Oh my goodness... If you're going to make a television shows supposedly based on "law," how freakin' hard is it to hire a real person who graduated from law school, or who has even stepped foot in a courtroom, or who has even watched a television courtroom drama, who can say, "Um, no, this has absolutely no basis in reality."
I'm watching Justice tonight. By the time I got to the opening credits, I wasn't sure I wanted to keep watching.
But I did.
And then I regretted it.
Except that it was bloggable.
And I learned some new interesting theories in criminal law.
Here's one little gem I picked up from Justice: If you have some incriminating evidence, don't give it to your criminal defense lawyer, because then they're legally bound to turn it over to the prosecution. Hmmm. Wow. So, all of my clients who I know are guilty... I should be calling the prosecutor to turn them in? I'll have to get to work on that tomorrow morning. Thank you, Justice.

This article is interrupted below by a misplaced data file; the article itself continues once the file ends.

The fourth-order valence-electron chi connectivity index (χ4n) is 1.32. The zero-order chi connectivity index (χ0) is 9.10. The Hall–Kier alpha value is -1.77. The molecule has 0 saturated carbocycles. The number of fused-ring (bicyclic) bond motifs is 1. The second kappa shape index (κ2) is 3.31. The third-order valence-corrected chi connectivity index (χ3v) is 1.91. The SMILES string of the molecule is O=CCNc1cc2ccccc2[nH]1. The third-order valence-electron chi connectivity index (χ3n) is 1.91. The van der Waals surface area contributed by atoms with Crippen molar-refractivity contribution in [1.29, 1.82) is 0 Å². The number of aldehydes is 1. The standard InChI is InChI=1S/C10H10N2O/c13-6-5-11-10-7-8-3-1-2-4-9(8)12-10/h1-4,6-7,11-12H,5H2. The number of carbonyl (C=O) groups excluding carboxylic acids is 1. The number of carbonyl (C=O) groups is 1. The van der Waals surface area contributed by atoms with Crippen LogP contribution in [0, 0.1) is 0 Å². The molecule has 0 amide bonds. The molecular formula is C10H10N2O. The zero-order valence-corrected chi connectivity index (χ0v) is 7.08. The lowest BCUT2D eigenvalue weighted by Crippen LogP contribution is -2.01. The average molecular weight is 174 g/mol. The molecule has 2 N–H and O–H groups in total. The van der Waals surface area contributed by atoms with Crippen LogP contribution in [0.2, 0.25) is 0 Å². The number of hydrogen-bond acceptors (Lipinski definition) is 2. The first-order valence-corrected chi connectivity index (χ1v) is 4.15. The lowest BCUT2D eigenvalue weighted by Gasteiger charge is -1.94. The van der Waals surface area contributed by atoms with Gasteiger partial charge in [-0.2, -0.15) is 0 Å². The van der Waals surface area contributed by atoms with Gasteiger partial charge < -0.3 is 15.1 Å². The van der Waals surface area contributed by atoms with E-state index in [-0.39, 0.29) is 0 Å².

And, second, I learned that if you, as a lawyer, suspect that someone else in the client's family committed the crime, you're just screwed. You can't bring that up in trial because you represent the whole family. (Really? The whole family? How about extended family? 3rd cousins?)
And, third, the family member admitting on the stand, "I know he didn't do it." "How do you know he didn't do it?" "Because I did it!" Oh, c'mon, we've all seen that on L&O plenty of times. Way more times than it has happened in real life.
My mind hasn't seen this kind of UNREALISTIC TELEVISION OVERLOAD since my mother made me watch Kevin Hill.
Justice, call me. I can help.